Why Autism Diagnoses Are Delayed

Autism spectrum disorder (ASD) affects people in different ways. Some show obvious signs from early childhood, while others seem to “grow into” their diagnosis over time. In fact, delayed or missed diagnoses are quite common.

According to the Centers for Disease Control and Prevention (CDC), the average age for an ASD diagnosis is around 4 years old. However, diagnoses after age 4 are not unusual.

This article will explore the top reasons why many people don’t receive an autism diagnosis until later in life.

Why Autism Diagnoses Are Delayed
Why Autism Diagnoses Are Delayed

Academic Performance Can Mask Signs of ASD

Many undiagnosed autistic children perform well in school academically. Their intelligence helps them compensate socially, so their autism traits go unnoticed.

Parents and teachers look for alternative explanations when these kids show unusual behaviors. Even experienced pediatricians miss the diagnosis if a young child communicates verbally and meets the typical developmental milestones.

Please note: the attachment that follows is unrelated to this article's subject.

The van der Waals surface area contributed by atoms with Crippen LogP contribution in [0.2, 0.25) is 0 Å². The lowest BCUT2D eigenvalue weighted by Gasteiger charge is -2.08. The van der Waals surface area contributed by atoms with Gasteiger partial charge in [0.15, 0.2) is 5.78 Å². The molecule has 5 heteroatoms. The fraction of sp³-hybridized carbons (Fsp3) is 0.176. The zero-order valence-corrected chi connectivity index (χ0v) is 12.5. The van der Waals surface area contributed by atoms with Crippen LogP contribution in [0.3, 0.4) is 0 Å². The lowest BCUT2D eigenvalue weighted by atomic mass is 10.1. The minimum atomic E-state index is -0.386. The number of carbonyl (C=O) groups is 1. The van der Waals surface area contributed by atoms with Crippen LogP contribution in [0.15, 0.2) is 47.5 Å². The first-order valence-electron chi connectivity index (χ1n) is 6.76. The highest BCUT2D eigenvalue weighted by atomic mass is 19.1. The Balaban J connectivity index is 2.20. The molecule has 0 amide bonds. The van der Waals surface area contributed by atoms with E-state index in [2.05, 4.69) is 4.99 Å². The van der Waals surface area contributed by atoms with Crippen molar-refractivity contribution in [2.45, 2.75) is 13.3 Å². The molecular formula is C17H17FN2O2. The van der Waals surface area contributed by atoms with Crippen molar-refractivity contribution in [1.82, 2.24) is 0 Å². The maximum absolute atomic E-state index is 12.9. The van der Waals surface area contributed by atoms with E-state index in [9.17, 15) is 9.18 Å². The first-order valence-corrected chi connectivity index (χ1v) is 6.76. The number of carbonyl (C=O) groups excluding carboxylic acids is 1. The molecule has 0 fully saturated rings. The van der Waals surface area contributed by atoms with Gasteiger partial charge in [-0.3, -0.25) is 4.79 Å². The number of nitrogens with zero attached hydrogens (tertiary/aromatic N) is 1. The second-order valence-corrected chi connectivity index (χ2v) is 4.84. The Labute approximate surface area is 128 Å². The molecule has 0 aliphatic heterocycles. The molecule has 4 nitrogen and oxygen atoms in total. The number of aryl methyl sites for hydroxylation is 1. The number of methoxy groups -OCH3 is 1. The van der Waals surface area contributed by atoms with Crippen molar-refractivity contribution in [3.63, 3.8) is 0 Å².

A child’s academic strengths can help them thrive in elementary school despite minor social or behavioral issues. However, as coursework becomes more demanding in middle and high school, classic signs of ASD often emerge:

  • Rocking
  • Lack of eye contact
  • Obsessive interests
  • Inflexible routines
  • Sensory sensitivities

At this point, autism may be mislabeled as anxiety, depression, or general social maladjustment.

In adulthood, major life changes like college graduation, new jobs, or parenthood can unveil previously hidden ASD characteristics.

Early Misdiagnoses Are Common

By age 4, most autistic children are accurately diagnosed. After this point, the risk of misdiagnosis rises significantly.

Some frequent early misdiagnoses include:

  • ADHD
  • OCD
  • Social anxiety disorder
  • Separation anxiety

According to a 2019 study, 10% of autistic adults were misdiagnosed with ADHD as children. Another 12% with childhood ADHD were later found to be autistic.

The older a person gets before diagnosis, the less likely autism will be recognized. This happens because the symptoms drift further from the conventional profile.

Changing Criteria Complicates Diagnosis